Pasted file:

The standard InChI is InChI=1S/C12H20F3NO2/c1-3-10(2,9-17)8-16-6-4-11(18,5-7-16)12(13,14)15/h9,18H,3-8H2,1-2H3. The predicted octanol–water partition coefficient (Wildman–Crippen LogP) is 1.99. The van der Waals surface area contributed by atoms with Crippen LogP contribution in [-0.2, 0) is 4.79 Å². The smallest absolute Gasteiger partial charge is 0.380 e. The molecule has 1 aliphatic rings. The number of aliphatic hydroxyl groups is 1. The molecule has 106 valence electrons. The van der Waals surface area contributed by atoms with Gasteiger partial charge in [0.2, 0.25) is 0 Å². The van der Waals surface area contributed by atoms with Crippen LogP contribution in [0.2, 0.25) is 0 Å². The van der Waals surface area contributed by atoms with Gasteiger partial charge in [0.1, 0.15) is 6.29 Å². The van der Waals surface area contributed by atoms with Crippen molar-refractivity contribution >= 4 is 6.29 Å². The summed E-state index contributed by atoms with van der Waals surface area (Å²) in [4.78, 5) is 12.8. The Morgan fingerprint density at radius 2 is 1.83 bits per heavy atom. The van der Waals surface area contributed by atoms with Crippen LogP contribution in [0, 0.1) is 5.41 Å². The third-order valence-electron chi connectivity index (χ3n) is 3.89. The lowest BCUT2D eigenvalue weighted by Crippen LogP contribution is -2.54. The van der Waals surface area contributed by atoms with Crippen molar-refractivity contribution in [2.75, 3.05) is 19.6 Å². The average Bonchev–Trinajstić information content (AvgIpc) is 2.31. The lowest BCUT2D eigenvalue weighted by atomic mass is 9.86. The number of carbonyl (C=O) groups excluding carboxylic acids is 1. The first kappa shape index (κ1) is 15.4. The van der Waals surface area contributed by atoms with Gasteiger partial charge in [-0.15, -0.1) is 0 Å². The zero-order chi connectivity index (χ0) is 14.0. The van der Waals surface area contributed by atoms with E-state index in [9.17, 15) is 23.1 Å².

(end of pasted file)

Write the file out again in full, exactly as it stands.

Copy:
The standard InChI is InChI=1S/C12H20F3NO2/c1-3-10(2,9-17)8-16-6-4-11(18,5-7-16)12(13,14)15/h9,18H,3-8H2,1-2H3. The predicted octanol–water partition coefficient (Wildman–Crippen LogP) is 1.99. The van der Waals surface area contributed by atoms with Crippen LogP contribution in [-0.2, 0) is 4.79 Å². The smallest absolute Gasteiger partial charge is 0.380 e. The molecule has 1 aliphatic rings. The number of aliphatic hydroxyl groups is 1. The molecule has 106 valence electrons. The van der Waals surface area contributed by atoms with Gasteiger partial charge in [0.2, 0.25) is 0 Å². The van der Waals surface area contributed by atoms with Crippen LogP contribution in [0.2, 0.25) is 0 Å². The van der Waals surface area contributed by atoms with Gasteiger partial charge in [0.1, 0.15) is 6.29 Å². The van der Waals surface area contributed by atoms with Crippen molar-refractivity contribution >= 4 is 6.29 Å². The summed E-state index contributed by atoms with van der Waals surface area (Å²) in [4.78, 5) is 12.8. The Morgan fingerprint density at radius 2 is 1.83 bits per heavy atom. The van der Waals surface area contributed by atoms with Crippen LogP contribution in [0, 0.1) is 5.41 Å². The third-order valence-electron chi connectivity index (χ3n) is 3.89. The lowest BCUT2D eigenvalue weighted by Crippen LogP contribution is -2.54. The van der Waals surface area contributed by atoms with Crippen molar-refractivity contribution in [2.75, 3.05) is 19.6 Å². The average Bonchev–Trinajstić information content (AvgIpc) is 2.31. The lowest BCUT2D eigenvalue weighted by atomic mass is 9.86. The number of carbonyl (C=O) groups excluding carboxylic acids is 1. The first kappa shape index (κ1) is 15.4. The van der Waals surface area contributed by atoms with Gasteiger partial charge in [-0.15, -0.1) is 0 Å². The zero-order chi connectivity index (χ0) is 14.0. The van der Waals surface area contributed by atoms with E-state index in [9.17, 15) is 23.1 Å².